In an aim to reduce anemia among children and women, World Health Organization has launched a new framework to half its prevalence by 2050.
Taking a different path from the previous work-frames, the new framework will tackle the direct causes, risk factors, and broad social inequities that are fundamental drivers of anemia rather than focusing on the prevention and treatment of iron deficiency.
It seeks to address its multiple causes – including other nutritional deficiencies, infections, inflammation, gynecological and obstetric conditions, and inherited red blood cell disorders.
The framework was launched during the International Maternal Newborn Health Conference held between 8-11 May in Cape Town South Africa.
The framework describes the necessarily comprehensive approach that brings together multiple sectors and actors and lays out key action areas to improve the coverage and uptake of interventions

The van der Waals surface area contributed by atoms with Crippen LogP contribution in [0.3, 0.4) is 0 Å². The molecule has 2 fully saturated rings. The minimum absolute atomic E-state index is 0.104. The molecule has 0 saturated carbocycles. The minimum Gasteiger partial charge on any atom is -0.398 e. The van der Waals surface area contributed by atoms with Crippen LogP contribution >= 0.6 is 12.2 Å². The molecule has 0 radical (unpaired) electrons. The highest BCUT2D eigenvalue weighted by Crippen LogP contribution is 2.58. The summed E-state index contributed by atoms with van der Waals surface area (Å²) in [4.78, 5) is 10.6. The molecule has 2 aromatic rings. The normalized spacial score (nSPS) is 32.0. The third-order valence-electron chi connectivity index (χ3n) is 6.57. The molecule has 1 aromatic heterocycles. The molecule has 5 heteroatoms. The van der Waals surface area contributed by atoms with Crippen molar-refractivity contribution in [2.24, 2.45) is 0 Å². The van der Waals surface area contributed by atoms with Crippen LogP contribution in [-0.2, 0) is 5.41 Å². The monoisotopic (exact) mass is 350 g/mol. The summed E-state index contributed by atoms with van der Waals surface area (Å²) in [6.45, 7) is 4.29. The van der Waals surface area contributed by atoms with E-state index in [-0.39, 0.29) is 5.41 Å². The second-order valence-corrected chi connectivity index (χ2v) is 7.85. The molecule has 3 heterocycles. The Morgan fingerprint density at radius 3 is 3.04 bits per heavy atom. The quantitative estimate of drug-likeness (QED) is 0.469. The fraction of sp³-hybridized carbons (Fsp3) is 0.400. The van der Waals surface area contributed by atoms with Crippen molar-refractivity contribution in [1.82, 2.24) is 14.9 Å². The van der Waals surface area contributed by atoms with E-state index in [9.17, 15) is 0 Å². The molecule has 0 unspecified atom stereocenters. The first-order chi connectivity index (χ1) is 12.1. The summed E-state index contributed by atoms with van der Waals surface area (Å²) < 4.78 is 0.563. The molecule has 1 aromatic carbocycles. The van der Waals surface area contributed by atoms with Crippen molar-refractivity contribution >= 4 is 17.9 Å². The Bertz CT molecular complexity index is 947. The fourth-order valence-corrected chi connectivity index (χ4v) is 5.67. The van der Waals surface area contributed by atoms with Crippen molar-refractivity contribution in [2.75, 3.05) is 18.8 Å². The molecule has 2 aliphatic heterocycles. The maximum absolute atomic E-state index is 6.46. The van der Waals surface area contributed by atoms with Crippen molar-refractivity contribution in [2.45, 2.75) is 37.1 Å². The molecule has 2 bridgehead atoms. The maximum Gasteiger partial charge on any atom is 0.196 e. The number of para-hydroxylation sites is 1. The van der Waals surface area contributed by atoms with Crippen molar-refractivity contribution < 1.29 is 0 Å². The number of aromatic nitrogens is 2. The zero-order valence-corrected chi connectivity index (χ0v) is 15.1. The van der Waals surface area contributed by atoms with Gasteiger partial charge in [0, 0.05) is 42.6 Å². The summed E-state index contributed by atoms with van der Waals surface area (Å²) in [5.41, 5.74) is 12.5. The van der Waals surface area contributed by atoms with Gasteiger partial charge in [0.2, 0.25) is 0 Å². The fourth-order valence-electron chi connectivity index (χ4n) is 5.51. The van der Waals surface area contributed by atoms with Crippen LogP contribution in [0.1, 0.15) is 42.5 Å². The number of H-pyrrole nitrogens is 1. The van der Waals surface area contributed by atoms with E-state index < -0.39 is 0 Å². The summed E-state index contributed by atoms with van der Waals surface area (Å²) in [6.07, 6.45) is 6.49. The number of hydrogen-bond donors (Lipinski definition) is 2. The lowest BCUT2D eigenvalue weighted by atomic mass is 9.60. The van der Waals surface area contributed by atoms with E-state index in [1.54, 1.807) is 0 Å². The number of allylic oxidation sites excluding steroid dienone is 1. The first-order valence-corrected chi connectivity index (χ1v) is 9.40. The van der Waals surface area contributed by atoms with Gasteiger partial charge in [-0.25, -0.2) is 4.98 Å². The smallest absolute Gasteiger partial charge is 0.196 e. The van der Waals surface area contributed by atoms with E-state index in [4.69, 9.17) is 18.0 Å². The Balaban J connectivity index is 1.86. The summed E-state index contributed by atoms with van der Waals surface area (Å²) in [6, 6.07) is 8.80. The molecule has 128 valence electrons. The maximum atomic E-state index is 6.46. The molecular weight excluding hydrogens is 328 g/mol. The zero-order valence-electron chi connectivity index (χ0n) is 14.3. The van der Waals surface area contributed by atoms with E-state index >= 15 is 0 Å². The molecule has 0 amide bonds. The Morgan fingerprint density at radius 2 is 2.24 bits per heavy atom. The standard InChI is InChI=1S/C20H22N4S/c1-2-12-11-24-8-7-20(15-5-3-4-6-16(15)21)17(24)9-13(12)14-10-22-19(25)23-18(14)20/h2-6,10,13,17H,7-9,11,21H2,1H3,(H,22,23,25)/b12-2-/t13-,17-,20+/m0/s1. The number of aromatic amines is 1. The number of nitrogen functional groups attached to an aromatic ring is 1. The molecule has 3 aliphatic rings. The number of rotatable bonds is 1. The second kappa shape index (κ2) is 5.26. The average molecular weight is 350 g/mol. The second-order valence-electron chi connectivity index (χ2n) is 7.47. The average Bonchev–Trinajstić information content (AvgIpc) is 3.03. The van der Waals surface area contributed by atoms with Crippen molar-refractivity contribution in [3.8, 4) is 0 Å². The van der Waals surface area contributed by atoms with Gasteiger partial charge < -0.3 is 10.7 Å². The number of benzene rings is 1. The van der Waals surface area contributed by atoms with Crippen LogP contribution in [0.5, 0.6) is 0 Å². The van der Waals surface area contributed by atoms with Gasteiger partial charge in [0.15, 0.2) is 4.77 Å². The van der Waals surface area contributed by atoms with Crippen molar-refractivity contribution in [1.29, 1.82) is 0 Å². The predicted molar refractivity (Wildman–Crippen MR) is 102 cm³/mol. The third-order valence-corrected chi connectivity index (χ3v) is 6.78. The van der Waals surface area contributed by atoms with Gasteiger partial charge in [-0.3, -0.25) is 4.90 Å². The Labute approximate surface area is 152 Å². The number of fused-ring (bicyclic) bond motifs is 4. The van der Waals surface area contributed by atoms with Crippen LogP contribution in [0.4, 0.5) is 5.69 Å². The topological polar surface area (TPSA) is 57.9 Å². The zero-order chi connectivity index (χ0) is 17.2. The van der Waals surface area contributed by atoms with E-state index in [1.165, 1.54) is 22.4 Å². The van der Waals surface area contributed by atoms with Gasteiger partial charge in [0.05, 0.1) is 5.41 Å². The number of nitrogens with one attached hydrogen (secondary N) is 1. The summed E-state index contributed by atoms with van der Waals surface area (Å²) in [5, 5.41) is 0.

According to WHO in 2019, anemia affected 40 percent of children between 6 months and 5 years of age, 37 percent of pregnant women, and 30 percent of women between 15–49 years of age.
Anaemia increases the risk of infections and death, impairs cognitive performance, and causes extreme fatigue, poor pregnancy outcomes, loss of earnings, and poor growth and development.
The deficiency which is most prevalent in low- and middle-income countries is a strong indicator of overall health according to the organization.
The framework also proposes actions that other societal stakeholders can take to help deliver many of the recommended interventions. These include governments, civil society, academia, researchers, funding agencies, international organizations, and media.
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